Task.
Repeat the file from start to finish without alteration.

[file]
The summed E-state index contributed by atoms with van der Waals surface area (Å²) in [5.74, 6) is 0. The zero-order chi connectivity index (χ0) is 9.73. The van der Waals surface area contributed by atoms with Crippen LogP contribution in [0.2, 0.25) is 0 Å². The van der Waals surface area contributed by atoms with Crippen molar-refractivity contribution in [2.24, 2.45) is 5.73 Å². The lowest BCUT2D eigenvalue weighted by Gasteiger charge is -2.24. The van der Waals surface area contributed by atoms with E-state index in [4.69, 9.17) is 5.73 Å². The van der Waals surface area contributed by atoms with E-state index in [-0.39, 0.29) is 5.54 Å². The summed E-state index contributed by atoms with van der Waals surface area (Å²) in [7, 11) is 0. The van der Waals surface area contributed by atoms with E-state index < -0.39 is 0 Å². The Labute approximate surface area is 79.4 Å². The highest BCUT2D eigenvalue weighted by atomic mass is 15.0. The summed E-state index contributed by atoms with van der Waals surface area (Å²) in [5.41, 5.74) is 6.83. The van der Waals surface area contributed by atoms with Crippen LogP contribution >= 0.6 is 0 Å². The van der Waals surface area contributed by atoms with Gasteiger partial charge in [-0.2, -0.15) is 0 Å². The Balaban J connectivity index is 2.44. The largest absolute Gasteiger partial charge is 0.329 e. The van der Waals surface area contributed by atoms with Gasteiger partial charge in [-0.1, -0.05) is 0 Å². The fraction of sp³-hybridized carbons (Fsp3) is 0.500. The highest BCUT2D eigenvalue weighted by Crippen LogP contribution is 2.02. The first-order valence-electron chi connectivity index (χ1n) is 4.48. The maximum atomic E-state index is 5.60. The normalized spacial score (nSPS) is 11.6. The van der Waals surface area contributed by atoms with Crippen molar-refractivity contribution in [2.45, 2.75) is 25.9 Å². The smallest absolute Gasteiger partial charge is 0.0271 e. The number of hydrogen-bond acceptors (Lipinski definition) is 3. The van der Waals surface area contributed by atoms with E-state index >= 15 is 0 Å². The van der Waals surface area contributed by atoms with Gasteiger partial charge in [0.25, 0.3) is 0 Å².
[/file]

The summed E-state index contributed by atoms with van der Waals surface area (Å²) in [5.74, 6) is 0. The zero-order chi connectivity index (χ0) is 9.73. The van der Waals surface area contributed by atoms with Crippen LogP contribution in [0.2, 0.25) is 0 Å². The van der Waals surface area contributed by atoms with Crippen molar-refractivity contribution in [2.24, 2.45) is 5.73 Å². The lowest BCUT2D eigenvalue weighted by Gasteiger charge is -2.24. The van der Waals surface area contributed by atoms with E-state index in [4.69, 9.17) is 5.73 Å². The van der Waals surface area contributed by atoms with E-state index in [-0.39, 0.29) is 5.54 Å². The summed E-state index contributed by atoms with van der Waals surface area (Å²) in [7, 11) is 0. The van der Waals surface area contributed by atoms with E-state index < -0.39 is 0 Å². The Labute approximate surface area is 79.4 Å². The highest BCUT2D eigenvalue weighted by atomic mass is 15.0. The summed E-state index contributed by atoms with van der Waals surface area (Å²) in [5.41, 5.74) is 6.83. The van der Waals surface area contributed by atoms with Crippen LogP contribution >= 0.6 is 0 Å². The van der Waals surface area contributed by atoms with Gasteiger partial charge in [-0.2, -0.15) is 0 Å². The Balaban J connectivity index is 2.44. The largest absolute Gasteiger partial charge is 0.329 e. The van der Waals surface area contributed by atoms with Gasteiger partial charge in [-0.1, -0.05) is 0 Å². The fraction of sp³-hybridized carbons (Fsp3) is 0.500. The highest BCUT2D eigenvalue weighted by Crippen LogP contribution is 2.02. The first-order valence-electron chi connectivity index (χ1n) is 4.48. The maximum atomic E-state index is 5.60. The normalized spacial score (nSPS) is 11.6. The van der Waals surface area contributed by atoms with Crippen molar-refractivity contribution in [2.45, 2.75) is 25.9 Å². The smallest absolute Gasteiger partial charge is 0.0271 e. The number of hydrogen-bond acceptors (Lipinski definition) is 3. The van der Waals surface area contributed by atoms with E-state index >= 15 is 0 Å². The van der Waals surface area contributed by atoms with Gasteiger partial charge in [0.25, 0.3) is 0 Å².